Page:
Wilder: Death Mills (1945) - Can't Stop the Movies
Can't Stop the Movies
9Sep/120

Wilder: Death Mills (1945)

Hey--

Normally I post a capsule summary, but this week we're discussing Billy Wilder's only short film, and it's available in the public domain and on YouTube. I decided to link the video here, but please understand that the video contains graphic and disturbing images, and shouldn't be watched by anyone unprepared for seeing the lowest ebbs that humanity has achieved. Thank you.

-- Danny

Danny no longer writes for Can't Stop the Movies, and can be reached at his fantastic site Pre-Code.com

So.

Death Mills is the only short film and the only documentary by director Billy Wilder. It's 22 minutes long and has a narrator lecturing to the audience over images of the horrors that Allied soldiers found in the concentration camps of liberated Germany. It describes what happened to those 20 million dead, and shows us the infinite number of horrors placed upon both them and the shell shocked survivors.

It is not a pretty movie, nor is it an easy film to stomach. It would take a monster to make it through this movie unscathed, and I know I personally had to look away at several points in anger and pity. It's unflinching and raw, which is more than understandable. Wilder had lost his mother, stepfather and grandmother in Auschwitz (or so he believed he had when the film was made), and had personally fled Germany a decade before this film's production because he was a Jew. There's no doubt that that influenced how this movie was made, and the anger behind it is one that the narrator can barely contain.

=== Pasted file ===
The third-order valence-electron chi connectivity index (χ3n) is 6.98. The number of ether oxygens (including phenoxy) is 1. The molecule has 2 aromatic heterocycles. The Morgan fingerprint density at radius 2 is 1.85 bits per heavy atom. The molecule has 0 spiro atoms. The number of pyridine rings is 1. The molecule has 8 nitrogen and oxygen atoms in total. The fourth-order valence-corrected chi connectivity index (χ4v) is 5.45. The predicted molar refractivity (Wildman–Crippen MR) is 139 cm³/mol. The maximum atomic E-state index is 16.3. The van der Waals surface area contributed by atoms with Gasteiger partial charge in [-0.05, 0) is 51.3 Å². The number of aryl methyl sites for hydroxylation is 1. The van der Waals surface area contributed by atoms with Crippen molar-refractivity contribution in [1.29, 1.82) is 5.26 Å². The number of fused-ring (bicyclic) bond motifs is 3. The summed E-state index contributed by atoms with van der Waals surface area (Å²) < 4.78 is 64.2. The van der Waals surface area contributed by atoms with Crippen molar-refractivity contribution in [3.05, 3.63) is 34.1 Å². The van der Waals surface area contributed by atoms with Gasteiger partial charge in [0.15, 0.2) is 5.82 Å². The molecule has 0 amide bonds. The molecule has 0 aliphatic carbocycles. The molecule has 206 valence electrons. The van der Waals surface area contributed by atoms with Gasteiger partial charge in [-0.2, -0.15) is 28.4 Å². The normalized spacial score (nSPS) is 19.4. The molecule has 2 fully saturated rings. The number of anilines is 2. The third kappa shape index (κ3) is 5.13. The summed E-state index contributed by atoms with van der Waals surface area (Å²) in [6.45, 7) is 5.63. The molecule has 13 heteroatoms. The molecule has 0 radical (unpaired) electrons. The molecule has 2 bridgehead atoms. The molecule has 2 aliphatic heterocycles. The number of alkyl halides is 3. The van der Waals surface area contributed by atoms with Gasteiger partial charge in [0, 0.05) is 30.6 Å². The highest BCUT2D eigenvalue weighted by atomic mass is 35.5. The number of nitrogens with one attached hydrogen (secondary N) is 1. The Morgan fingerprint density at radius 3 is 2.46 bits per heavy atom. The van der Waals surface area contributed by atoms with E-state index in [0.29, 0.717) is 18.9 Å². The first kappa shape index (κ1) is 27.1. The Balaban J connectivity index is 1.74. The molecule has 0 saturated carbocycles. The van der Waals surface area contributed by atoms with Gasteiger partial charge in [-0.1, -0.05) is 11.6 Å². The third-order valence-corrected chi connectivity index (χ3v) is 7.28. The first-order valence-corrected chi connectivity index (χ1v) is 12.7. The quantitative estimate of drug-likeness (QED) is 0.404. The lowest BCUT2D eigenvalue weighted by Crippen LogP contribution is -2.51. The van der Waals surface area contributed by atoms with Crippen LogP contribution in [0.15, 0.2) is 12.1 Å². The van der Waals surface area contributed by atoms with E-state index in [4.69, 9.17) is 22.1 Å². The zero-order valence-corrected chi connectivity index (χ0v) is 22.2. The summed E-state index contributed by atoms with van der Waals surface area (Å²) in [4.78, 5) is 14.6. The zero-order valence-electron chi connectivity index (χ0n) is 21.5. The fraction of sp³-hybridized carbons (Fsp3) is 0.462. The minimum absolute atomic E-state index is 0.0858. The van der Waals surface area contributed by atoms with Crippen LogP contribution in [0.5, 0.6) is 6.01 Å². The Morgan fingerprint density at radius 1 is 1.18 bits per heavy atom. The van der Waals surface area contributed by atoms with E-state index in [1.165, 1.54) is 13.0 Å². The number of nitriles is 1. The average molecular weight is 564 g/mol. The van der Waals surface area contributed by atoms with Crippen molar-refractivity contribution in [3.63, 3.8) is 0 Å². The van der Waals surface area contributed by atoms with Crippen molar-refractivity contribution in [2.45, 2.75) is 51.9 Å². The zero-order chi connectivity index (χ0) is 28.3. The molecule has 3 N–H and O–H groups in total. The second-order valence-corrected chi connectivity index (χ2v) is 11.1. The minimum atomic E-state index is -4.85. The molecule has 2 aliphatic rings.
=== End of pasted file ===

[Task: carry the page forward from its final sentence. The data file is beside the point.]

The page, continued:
The techniques Wilder uses here are interesting in regards to how he's trying to make the viewer think about what they're seeing. While a lot of movies about the Holocaust linger on horrifying piles of bodies, Wilder instead levies his camera at the survivors and the German people. The bodies and dismemberment are often only seen in quick cuts, just long enough for the viewer to register what they're seeing, and cutting away just as the audience is able to grasp it.

It allows the Holocaust to never to become vicarious or thrilling, but jarring and disgusting. It also helps illustrate just how many people died, since every few seconds we see a new atrocity, allowing the horror to dawn over and over and over again.

There's two important things that are emphasized in this film that most contemporary accounts of the Holocaust like to leave out which I found rather interesting. While today it's simply considered the act of a group of genocidal madmen, the movie points out that they had more motivation than that-- the concentration camps were money makers for the Nazis. They sold spectacles, shoes, hair, heirlooms, wedding rings, and any other property the dead had on them. They used the ashes from the gas chambers to sell to farmers for fertilizer. Even the short's title, Death Mills, is evocative of the business aspect here, as the Germans believed that the poor and minorities were worth more as the sum of their commercially viable physical components than as living, breathing humans.